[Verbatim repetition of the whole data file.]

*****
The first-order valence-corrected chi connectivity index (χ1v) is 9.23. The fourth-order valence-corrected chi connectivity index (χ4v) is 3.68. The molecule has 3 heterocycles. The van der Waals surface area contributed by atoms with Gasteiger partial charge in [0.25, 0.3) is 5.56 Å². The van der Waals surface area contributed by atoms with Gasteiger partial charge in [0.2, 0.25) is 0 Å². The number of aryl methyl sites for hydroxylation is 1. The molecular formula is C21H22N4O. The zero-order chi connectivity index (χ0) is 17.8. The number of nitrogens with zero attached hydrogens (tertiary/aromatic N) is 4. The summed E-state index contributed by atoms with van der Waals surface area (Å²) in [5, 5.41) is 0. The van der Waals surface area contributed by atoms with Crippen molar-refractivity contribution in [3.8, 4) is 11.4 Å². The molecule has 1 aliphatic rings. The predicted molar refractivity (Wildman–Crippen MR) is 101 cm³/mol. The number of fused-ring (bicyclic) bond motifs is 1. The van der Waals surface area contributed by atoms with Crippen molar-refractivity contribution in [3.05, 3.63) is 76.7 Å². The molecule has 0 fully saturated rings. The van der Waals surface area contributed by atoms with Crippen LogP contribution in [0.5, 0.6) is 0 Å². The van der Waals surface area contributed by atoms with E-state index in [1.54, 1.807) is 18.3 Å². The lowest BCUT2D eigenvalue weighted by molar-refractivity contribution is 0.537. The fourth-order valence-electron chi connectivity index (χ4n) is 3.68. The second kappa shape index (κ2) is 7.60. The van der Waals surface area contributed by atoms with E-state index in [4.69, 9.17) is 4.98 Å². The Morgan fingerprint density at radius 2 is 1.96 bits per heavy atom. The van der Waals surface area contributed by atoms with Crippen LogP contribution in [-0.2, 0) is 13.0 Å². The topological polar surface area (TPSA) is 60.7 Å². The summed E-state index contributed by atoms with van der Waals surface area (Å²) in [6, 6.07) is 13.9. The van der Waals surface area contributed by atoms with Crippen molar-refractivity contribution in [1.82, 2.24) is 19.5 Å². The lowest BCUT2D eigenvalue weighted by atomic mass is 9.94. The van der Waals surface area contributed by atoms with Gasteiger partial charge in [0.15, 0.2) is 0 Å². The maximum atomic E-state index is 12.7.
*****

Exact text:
The first-order valence-corrected chi connectivity index (χ1v) is 9.23. The fourth-order valence-corrected chi connectivity index (χ4v) is 3.68. The molecule has 3 heterocycles. The van der Waals surface area contributed by atoms with Gasteiger partial charge in [0.25, 0.3) is 5.56 Å². The van der Waals surface area contributed by atoms with Gasteiger partial charge in [0.2, 0.25) is 0 Å². The number of aryl methyl sites for hydroxylation is 1. The molecular formula is C21H22N4O. The zero-order chi connectivity index (χ0) is 17.8. The number of nitrogens with zero attached hydrogens (tertiary/aromatic N) is 4. The summed E-state index contributed by atoms with van der Waals surface area (Å²) in [5, 5.41) is 0. The van der Waals surface area contributed by atoms with Crippen molar-refractivity contribution in [3.8, 4) is 11.4 Å². The molecule has 1 aliphatic rings. The predicted molar refractivity (Wildman–Crippen MR) is 101 cm³/mol. The number of fused-ring (bicyclic) bond motifs is 1. The van der Waals surface area contributed by atoms with Crippen molar-refractivity contribution in [3.05, 3.63) is 76.7 Å². The molecule has 0 fully saturated rings. The van der Waals surface area contributed by atoms with Crippen LogP contribution in [0.5, 0.6) is 0 Å². The van der Waals surface area contributed by atoms with E-state index in [1.54, 1.807) is 18.3 Å². The lowest BCUT2D eigenvalue weighted by molar-refractivity contribution is 0.537. The fourth-order valence-electron chi connectivity index (χ4n) is 3.68. The second kappa shape index (κ2) is 7.60. The van der Waals surface area contributed by atoms with E-state index in [4.69, 9.17) is 4.98 Å². The Morgan fingerprint density at radius 2 is 1.96 bits per heavy atom. The van der Waals surface area contributed by atoms with Crippen LogP contribution in [-0.2, 0) is 13.0 Å². The topological polar surface area (TPSA) is 60.7 Å². The summed E-state index contributed by atoms with van der Waals surface area (Å²) in [6, 6.07) is 13.9. The van der Waals surface area contributed by atoms with Crippen molar-refractivity contribution in [1.82, 2.24) is 19.5 Å². The lowest BCUT2D eigenvalue weighted by atomic mass is 9.94. The van der Waals surface area contributed by atoms with Gasteiger partial charge in [0.15, 0.2) is 0 Å². The maximum atomic E-state index is 12.7.